Call of Duty…..Jury Duty: Part 1
And so the month-long roller coaster ride had begun.
I had been informed by various ex-jury duty people that their 10-day long jury service was simply a case of being bored and hanging around waiting for trials, getting selected (or not) and then resuming normal daily life after 10 days. Some were even lucky enough to be released after a couple of days without being selected to sit on a jury. So it was my intention to do research for my upcoming assignments while awaiting my fate.
On the first day we were ushered into a secure WiFi-resistant waiting room with opaque ‘fake’ windows that don’t open. The Jury Officer explained our purpose and played a video of what to expect during our ‘time’ as jurors.
There is muchos muchos waiting in a large airless room. One Judge told her jurors she never knew her role would involve so much apologising to the jury. But when there are matters of law to attend to, the jurors must leave court while the men in wigs (yes, the barristers were all men in our case) discuss legal stuff. Our Judge also had other cases to cover for holidaying Judges, so sometimes we would have to break so he could contend with those issues too.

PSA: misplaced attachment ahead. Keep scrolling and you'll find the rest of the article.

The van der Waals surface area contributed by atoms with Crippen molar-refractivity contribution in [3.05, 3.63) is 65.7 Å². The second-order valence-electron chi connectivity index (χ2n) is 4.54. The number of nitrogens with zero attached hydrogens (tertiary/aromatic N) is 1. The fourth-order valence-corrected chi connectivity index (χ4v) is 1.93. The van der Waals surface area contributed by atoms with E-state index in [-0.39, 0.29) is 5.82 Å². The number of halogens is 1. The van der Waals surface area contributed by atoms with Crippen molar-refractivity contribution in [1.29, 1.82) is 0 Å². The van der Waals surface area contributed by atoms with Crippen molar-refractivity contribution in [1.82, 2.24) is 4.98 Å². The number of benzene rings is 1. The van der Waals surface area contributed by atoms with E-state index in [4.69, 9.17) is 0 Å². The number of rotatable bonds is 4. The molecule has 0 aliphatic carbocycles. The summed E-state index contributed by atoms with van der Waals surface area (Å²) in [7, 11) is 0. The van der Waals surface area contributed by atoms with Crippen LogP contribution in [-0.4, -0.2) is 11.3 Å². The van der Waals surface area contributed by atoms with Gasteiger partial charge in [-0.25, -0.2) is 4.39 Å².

Nothing much happened the first day and the second day started with a 1980s edition of Trivial Pursuit with strangers. I learned that Hawaii has an annual Spam celebration. Well, why not?! Then 41 of us were called before a Judge and told to look at the barristers and defendants and declare if we knew any of them. It was quite intimidating looking into the defendants’ eyes not knowing the reason they were standing in that glass cage in the courtroom, with a looming security guard. Obviously they had done something ‘serious’ to be in Crown Court, but it was somewhat unsettling not knowing whether you were looking into the eyes of a psychopath or a fraudster. We had to fill in a form which gave us the opportunity to declare any prior commitments. ‘Aha, well I’m off the hook’, I foolishly thought, ‘I have my commitment to my university degree and it’s my heaviest term yet.’ The next day I was randomly selected from 41, to be one of twelve jurors who went on to listen to the whole case. The Judge warned us that, worst case scenario, it could last up to 8 weeks; just when all my assignments would be due…